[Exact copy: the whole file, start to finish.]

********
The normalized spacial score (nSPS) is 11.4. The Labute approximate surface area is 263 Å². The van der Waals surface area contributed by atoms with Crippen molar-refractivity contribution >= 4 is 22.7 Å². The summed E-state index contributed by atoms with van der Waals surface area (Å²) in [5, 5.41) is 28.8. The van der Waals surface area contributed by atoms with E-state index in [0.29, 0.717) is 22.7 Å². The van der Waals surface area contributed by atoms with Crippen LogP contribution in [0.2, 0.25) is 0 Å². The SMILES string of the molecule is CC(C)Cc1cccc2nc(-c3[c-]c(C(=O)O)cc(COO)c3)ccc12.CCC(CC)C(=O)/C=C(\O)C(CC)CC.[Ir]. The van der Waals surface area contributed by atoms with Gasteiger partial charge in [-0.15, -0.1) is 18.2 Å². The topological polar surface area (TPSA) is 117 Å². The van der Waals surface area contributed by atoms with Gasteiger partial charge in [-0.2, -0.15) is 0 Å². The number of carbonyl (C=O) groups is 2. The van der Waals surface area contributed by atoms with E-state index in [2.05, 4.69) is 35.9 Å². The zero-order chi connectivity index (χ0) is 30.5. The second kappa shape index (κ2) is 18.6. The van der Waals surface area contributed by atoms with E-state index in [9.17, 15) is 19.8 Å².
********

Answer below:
The normalized spacial score (nSPS) is 11.4. The Labute approximate surface area is 263 Å². The van der Waals surface area contributed by atoms with Crippen molar-refractivity contribution >= 4 is 22.7 Å². The summed E-state index contributed by atoms with van der Waals surface area (Å²) in [5, 5.41) is 28.8. The van der Waals surface area contributed by atoms with E-state index in [0.29, 0.717) is 22.7 Å². The van der Waals surface area contributed by atoms with Crippen LogP contribution in [0.2, 0.25) is 0 Å². The SMILES string of the molecule is CC(C)Cc1cccc2nc(-c3[c-]c(C(=O)O)cc(COO)c3)ccc12.CCC(CC)C(=O)/C=C(\O)C(CC)CC.[Ir]. The van der Waals surface area contributed by atoms with Gasteiger partial charge in [-0.15, -0.1) is 18.2 Å². The topological polar surface area (TPSA) is 117 Å². The van der Waals surface area contributed by atoms with Gasteiger partial charge in [-0.2, -0.15) is 0 Å². The number of carbonyl (C=O) groups is 2. The van der Waals surface area contributed by atoms with E-state index in [2.05, 4.69) is 35.9 Å². The zero-order chi connectivity index (χ0) is 30.5. The second kappa shape index (κ2) is 18.6. The van der Waals surface area contributed by atoms with E-state index in [9.17, 15) is 19.8 Å².